A “to-do” list for BC's new education minister

Christy Clark’s controversial public education legacy has left behind a big job fixing all that ails the public school system.The VSB’s longest-serving board chair has some advice for whomever gets the job.

BC NDP leader and premier designate John Horgan at his first caucus meeting after May 2017 election. His yet-to-be named education minister faces a challenging job with a long “to-do” list. Photo: BCNDP Caucus flickr

The yet-to-be-named new minister of education has a big job ahead to fix the damage inflicted by too many years of B.C. Liberal government. I wrote lots of letters to education ministers over my six-years as the Vancouver School Board’s (VSB) longest-serving chair, so I decided to write to the new one with some advice.

Dear new Minister of Education:

Congratulations! You’ve taken on one of the toughest and most important jobs in government and inherited a big mess to clean up after 16 years under a government that seemed intent on undermining public confidence in our public education system.

The great news is that despite a nasty, expensive and lengthy government-inflicted court battle, chronic underfunding, the large stock of poorly maintained and often seismically unsafe buildings and many shattered relationships, the system is still one of the world’s best and it’s staffed by dedicated and professional educators. It’s been battered and starved but it has strong bones waiting to be nurtured back to excellent health.

You’ve been left with tons of room for improvement and a long to-do list to get there. It may seem overwhelming and you’ll need to prioritize. Here is my advice for tackling the list, and what to do first.

Once you have your deputy and top staff in place, who I hope will be progressive professionals with experience in the education sector, the first urgent task is ensuring school districts have enough money to comply with the restored class size and composition contract language as agreed upon via the memorandum of understanding signed with the B.C. Teacher’s Federation (BCTF).

The outgoing government made a mess of that despite its promises to fully fund the deal.

Several school districts ended the school year without enough money to organize schools and timetables to comply with the restored contract language. Others are struggling to find space and some are having to evict child care programs.

Teachers are raising the alarm that some districts won’t be ready for a smooth school-year start up in September and that classes will have to be reorganized after schools gets underway — a frustratingly disruptive process.

The sooner your ministry can work collaboratively with school boards to ensure adequate funding is there so they can get on with hiring the teachers they need, the better for everyone. 

Next is a relatively quick and easy fix to restore adult education funding for all students, regardless of whether they’ve graduated or not. That will ensure students over 16 who need to upgrade or complete additional courses to get into post-secondary programs will be able to do it without paying steep course fees. The sooner that happens the sooner more courses can be scheduled.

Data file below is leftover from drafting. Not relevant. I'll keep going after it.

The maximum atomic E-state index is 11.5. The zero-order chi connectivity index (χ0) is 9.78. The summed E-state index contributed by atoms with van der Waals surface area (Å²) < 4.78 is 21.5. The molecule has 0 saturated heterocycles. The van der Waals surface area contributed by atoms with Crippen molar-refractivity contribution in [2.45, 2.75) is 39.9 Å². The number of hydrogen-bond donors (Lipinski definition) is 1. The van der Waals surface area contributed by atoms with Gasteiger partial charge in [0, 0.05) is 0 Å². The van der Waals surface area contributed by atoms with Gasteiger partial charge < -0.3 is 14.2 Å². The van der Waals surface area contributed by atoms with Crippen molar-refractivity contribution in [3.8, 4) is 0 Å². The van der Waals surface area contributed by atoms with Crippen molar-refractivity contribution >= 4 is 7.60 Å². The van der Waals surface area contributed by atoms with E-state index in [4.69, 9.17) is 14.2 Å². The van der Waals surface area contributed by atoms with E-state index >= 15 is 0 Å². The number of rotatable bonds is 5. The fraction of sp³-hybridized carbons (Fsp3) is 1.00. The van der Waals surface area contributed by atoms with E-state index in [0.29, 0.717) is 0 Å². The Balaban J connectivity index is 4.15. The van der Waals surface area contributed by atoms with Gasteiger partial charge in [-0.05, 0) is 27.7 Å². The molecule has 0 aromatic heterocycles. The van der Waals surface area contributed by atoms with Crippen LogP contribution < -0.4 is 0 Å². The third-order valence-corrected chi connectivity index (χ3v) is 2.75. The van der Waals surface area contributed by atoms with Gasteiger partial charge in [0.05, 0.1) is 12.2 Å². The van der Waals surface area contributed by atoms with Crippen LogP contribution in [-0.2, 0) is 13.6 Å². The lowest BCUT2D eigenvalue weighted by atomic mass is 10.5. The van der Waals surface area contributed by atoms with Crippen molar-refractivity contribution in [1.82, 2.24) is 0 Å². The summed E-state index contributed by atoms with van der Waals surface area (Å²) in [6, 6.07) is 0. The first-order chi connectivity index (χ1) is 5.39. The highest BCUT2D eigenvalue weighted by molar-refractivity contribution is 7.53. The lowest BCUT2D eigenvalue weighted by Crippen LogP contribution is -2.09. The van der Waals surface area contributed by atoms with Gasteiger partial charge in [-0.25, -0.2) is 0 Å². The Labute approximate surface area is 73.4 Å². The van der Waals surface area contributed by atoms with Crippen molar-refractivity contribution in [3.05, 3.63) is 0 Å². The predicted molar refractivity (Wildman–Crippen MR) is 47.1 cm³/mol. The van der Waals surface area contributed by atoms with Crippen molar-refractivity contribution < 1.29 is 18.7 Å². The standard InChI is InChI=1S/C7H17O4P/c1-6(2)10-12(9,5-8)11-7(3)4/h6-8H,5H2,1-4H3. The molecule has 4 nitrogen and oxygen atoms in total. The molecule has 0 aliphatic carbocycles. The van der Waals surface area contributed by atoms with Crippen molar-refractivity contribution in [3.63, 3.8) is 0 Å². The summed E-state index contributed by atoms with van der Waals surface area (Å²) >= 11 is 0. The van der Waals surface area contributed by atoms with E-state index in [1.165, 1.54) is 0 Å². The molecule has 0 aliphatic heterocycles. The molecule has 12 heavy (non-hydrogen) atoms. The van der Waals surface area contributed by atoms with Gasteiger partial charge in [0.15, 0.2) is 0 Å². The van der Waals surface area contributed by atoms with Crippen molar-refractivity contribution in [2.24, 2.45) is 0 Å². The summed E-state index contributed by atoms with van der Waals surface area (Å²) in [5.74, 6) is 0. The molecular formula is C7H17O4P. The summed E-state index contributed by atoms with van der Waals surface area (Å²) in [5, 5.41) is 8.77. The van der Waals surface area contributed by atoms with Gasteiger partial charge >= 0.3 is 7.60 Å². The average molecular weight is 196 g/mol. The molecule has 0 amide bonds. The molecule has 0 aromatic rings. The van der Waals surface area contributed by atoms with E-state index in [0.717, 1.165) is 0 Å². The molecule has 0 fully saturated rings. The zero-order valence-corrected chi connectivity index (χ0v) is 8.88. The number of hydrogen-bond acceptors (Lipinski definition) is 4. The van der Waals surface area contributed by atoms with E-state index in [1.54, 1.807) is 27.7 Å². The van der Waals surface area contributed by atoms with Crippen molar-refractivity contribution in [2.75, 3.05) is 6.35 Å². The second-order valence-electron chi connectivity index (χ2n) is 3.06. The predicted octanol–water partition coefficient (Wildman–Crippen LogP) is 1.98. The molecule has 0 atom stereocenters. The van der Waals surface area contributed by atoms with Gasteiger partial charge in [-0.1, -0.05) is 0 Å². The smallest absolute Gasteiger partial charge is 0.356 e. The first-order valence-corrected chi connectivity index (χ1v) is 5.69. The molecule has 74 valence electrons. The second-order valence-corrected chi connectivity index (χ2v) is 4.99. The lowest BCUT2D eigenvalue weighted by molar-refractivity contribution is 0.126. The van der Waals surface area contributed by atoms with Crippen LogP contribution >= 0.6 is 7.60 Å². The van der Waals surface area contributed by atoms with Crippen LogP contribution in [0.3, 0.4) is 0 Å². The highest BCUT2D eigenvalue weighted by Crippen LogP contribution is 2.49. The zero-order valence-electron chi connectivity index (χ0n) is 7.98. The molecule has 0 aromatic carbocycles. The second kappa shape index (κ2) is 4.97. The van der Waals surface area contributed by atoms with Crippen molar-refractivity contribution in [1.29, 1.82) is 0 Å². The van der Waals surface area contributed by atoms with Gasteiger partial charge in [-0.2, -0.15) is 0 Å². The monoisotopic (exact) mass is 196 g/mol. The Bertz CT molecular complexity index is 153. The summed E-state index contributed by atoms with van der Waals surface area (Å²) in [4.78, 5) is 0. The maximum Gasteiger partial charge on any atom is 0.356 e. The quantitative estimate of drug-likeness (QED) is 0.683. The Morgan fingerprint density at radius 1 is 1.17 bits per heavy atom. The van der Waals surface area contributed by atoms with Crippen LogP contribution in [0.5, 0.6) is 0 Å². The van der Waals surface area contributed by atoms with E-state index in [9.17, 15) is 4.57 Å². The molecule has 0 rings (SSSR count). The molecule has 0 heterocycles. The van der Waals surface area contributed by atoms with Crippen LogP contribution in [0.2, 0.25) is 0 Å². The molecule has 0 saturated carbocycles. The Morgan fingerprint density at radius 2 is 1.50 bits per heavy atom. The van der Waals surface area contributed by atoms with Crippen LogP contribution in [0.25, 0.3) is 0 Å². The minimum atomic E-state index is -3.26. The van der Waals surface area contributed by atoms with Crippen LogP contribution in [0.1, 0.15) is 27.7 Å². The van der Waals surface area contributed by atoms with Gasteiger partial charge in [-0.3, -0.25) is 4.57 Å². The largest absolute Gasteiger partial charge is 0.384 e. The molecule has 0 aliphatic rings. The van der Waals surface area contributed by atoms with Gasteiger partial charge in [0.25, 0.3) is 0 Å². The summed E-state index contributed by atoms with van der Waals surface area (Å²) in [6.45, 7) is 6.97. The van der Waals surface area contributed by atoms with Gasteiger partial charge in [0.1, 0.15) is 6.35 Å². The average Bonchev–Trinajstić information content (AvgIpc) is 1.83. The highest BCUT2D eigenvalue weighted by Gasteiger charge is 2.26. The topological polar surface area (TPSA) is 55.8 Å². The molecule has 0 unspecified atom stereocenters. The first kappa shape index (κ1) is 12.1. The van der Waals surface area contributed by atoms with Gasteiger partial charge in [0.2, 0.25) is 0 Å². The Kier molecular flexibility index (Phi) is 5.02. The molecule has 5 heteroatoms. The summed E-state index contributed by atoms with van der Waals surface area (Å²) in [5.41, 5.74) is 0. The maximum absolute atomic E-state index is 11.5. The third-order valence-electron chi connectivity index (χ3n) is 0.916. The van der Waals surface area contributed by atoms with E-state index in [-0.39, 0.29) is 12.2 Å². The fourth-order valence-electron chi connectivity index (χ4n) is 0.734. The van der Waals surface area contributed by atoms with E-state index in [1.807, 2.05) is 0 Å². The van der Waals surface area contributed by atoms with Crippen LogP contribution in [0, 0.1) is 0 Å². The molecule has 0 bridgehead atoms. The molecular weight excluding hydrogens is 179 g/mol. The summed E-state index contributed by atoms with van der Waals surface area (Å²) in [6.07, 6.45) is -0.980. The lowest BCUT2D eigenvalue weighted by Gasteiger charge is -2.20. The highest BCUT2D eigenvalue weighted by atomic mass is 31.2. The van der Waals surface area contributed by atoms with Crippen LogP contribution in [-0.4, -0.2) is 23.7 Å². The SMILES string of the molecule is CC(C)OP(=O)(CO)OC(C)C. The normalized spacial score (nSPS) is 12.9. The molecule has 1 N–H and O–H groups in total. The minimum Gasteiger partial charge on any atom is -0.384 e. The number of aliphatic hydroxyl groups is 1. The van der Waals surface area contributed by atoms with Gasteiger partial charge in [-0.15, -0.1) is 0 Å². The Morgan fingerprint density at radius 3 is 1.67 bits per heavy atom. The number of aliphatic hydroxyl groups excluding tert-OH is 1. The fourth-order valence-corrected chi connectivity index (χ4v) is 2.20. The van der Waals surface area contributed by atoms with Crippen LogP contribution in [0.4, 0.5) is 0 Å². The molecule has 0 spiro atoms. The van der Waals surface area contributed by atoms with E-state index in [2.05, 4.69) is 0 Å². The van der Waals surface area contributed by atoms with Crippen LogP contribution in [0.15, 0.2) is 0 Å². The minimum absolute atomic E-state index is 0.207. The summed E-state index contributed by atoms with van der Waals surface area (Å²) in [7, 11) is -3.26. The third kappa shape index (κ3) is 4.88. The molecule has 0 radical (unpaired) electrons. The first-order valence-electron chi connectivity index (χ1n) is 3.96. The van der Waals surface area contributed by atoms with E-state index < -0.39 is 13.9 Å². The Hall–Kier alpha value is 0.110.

Next up is restoration of democratic representation at the VSB. With reports yet another VSB senior manager quit last week and morale apparently at an all-time low, it’s time to restore elected governance, either by reinstating the fired trustees or calling a by-election. Both ways have pros and cons.

Reinstatement is quick and free, but once again we’d have a politically split board and some trustees might not want to come back. With news former Vancouver city councilor Geoff Meggs is off to the premier’s office, Vancouver will be holding a by-election to fill his seat.

That means a VSB by-election becomes less of an expensive option as the two elections could be held at the same time and the costs could be shared between the city and school board. It will take a little longer to get a board in place than reinstatement would, but it would give voters a chance to decide who they want representing them from now until the October 2018 elections and there’s a good chance the new board wouldn’t be politically split as it was since 2014.  

Either way, it’s time to get the B.C. Liberal government’s appointed trustee out and an accountable board in. 

On the capital projects side, the school seismic mitigation program is way behind schedule due to B.C. Liberal foot dragging and its pressure for boards to close schools in exchange for getting seismic upgrading for others. It’s time to get serious and methodical about getting kids out of high-risk buildings and into safe ones.

That will require your ministry to work respectfully and collaboratively with school boards — something we’re not accustomed to but is overdue, and will make a huge and refreshing difference.

While you’re looking at the capital file, the Liberals starved districts of funds for new schools where they’re needed, making boards wait years for schools they needed long ago.

Capital planning will need to be a big priority for you and you’ll have to make a strong case to the treasury board about why this must be a priority for them too. Remind them interests rates are still relatively low and investing in education infrastructure will keep the construction sector humming. The new and upgraded schools will be used and appreciated for generations to come.

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